“We are really starting to notice more flea beetle activity since the heat came around last week,” he said in an interview June 1. “We had those two cooler days last week then it got warm again and everything has just taken off. It’s not general, but we are seeing a number of fields around Carman, Elm Creek and out to Starbuck getting sprayed for flea beetles. In some cases it’s whole fields and in some cases borders, but what we’re noticing in just a day or two a field can go from looking just perfect to having quite a bit of feeding going on, so we’re continuing to monitor.”

Voogt tweeted that frost damage could attack even more flea beetles because it releases a pheromone called allyl-isothiocyanate.

“Highly concentrated, it smells like horseradish,” he wrote. “Not that canola needed a cologne or anything to attract flea beetles, just sayin (sic).”

Neonicotinoid canola seed treatments such as Helix and Prosper provide three to four weeks of protection against flea beetle feeding from the time of planting, MARD entomologist John Gavloski said in an interview June 1.

“For people who seeded into warm soil with good moisture those seed treatments might be all they need,” he said. “The problem is any canola, because of stressful conditions, sits in that seedling stage for more than three weeks you have to be scouting for flea beetles because they are another potential threat. If frost or dry conditions or basically any stress sets it back and keeps it in that seedling stage for a prolonged period that just makes it more susceptible to flea beetle feeding. I know there already have been a few fields sprayed for flea beetles.”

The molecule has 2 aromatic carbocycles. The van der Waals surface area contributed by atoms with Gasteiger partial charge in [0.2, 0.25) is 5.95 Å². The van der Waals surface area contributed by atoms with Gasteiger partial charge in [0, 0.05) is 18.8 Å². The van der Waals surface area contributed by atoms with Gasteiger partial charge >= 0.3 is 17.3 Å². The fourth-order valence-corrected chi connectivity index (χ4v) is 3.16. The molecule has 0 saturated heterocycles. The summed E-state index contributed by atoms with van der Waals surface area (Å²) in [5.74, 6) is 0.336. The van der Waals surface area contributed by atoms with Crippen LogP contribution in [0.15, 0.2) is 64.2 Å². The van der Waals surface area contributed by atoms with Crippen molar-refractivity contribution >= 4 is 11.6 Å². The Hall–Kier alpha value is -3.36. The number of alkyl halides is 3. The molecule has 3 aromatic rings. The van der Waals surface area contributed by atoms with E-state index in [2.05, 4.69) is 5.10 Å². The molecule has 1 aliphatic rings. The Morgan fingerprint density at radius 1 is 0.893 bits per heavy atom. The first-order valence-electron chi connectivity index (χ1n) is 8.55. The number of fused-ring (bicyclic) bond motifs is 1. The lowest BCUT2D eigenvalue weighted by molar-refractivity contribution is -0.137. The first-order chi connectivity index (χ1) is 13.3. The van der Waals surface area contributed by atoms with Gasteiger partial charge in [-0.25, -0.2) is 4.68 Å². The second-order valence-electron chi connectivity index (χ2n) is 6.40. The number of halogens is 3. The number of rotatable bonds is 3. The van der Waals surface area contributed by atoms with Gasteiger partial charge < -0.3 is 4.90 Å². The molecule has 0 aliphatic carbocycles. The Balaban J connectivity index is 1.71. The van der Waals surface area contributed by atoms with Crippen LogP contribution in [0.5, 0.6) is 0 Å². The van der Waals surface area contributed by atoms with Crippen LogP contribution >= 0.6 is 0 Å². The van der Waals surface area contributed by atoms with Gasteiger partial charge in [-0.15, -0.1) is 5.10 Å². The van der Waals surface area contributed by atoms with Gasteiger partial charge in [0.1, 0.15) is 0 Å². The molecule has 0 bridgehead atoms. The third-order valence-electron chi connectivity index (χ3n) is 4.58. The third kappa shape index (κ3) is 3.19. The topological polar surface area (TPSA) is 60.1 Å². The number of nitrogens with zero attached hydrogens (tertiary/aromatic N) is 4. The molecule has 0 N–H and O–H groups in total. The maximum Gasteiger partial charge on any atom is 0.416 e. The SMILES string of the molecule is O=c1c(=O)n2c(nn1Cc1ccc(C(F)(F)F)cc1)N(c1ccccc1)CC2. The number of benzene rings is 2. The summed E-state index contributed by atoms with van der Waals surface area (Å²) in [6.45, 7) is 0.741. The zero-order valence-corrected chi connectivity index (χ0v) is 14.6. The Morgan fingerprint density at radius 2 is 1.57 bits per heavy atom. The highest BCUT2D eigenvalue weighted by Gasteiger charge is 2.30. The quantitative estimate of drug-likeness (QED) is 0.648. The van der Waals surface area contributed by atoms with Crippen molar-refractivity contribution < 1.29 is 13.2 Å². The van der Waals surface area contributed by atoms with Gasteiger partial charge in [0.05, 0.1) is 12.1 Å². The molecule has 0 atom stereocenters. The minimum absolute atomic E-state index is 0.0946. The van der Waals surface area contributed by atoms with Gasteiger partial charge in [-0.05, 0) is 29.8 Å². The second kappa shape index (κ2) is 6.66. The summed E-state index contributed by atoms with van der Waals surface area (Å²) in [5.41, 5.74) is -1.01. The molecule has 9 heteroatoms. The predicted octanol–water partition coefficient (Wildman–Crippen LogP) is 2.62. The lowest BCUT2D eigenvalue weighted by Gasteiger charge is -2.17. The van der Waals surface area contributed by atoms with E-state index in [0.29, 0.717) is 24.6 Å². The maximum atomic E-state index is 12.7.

Thanks to warmer temperature forecast this week, canola fields with good moisture could soon grow less susceptible to flea beetle, Gavloski said.

Cutworms are showing up in some fields and some fields have been sprayed, he said.

Neonic canola seed treatments don’t control cutworms very well, he added. However, Lumiderm and Fortenza Advanced, two other canola seed treatments, do.

Lumivia is a cutworm seed treatment available in cereal crops and pea; Fortenza Advanced is also registered for corn, Gavloski said.

“Last year was a fairly bad cutworm year so this year there is probably going to be more people using these seed treatment products for cutworms,” he said.

Wilting sunflowers could be because of cutworms and not frost, Kubinec said.

“A picture I saw showed one (sunflower) wilted and one perfectly fine,” she said. “That’s a give away that it’s not necessarily frost because you have two plants side-by-side and one is fine and one is not, so something else is going on.”

Voogt is seeing some re-seeding in the Fannystelle-Starbuck area due to hard-packed soils affecting emergence following a heavy rain May 23.

“A lot of producers were thinking because seeding was delayed maybe we missed the insects but it’s not the cases because they emerge based on growing degree days so everything has just shifted, including the insects,” he said.

*Update: mention of impact on alfalfa/hay crops was added for the May 30 frost event.

About the author

Reporter

Allan Dawson

Allan Dawson is a reporter with the Manitoba Co-operator based near Miami, Man. Covering agriculture since 1980, Dawson has spent most of his career with the Co-operator except for several years with Farmers’ Independent Weekly and before that a Morden-Winkler area radio station.